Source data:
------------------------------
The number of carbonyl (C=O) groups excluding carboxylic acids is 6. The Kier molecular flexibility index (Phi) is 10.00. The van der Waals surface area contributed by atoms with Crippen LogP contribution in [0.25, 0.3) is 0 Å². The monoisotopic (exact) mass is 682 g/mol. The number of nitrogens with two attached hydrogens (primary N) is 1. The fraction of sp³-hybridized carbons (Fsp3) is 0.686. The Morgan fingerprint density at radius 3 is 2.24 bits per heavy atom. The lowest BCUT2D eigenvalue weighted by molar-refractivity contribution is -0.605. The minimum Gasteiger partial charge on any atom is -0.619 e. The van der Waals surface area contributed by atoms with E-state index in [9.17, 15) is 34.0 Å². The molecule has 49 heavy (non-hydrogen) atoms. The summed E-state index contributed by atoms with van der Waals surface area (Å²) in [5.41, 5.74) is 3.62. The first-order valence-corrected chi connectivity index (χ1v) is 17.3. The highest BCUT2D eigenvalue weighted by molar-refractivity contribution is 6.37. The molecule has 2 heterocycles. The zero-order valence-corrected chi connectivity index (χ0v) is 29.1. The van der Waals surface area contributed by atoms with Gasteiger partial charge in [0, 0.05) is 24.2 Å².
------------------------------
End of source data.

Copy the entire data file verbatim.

The number of carbonyl (C=O) groups excluding carboxylic acids is 6. The Kier molecular flexibility index (Phi) is 10.00. The van der Waals surface area contributed by atoms with Crippen LogP contribution in [0.25, 0.3) is 0 Å². The monoisotopic (exact) mass is 682 g/mol. The number of nitrogens with two attached hydrogens (primary N) is 1. The fraction of sp³-hybridized carbons (Fsp3) is 0.686. The Morgan fingerprint density at radius 3 is 2.24 bits per heavy atom. The lowest BCUT2D eigenvalue weighted by molar-refractivity contribution is -0.605. The minimum Gasteiger partial charge on any atom is -0.619 e. The van der Waals surface area contributed by atoms with E-state index in [9.17, 15) is 34.0 Å². The molecule has 49 heavy (non-hydrogen) atoms. The summed E-state index contributed by atoms with van der Waals surface area (Å²) in [5.41, 5.74) is 3.62. The first-order valence-corrected chi connectivity index (χ1v) is 17.3. The highest BCUT2D eigenvalue weighted by molar-refractivity contribution is 6.37. The molecule has 2 heterocycles. The zero-order valence-corrected chi connectivity index (χ0v) is 29.1. The van der Waals surface area contributed by atoms with Gasteiger partial charge in [0, 0.05) is 24.2 Å².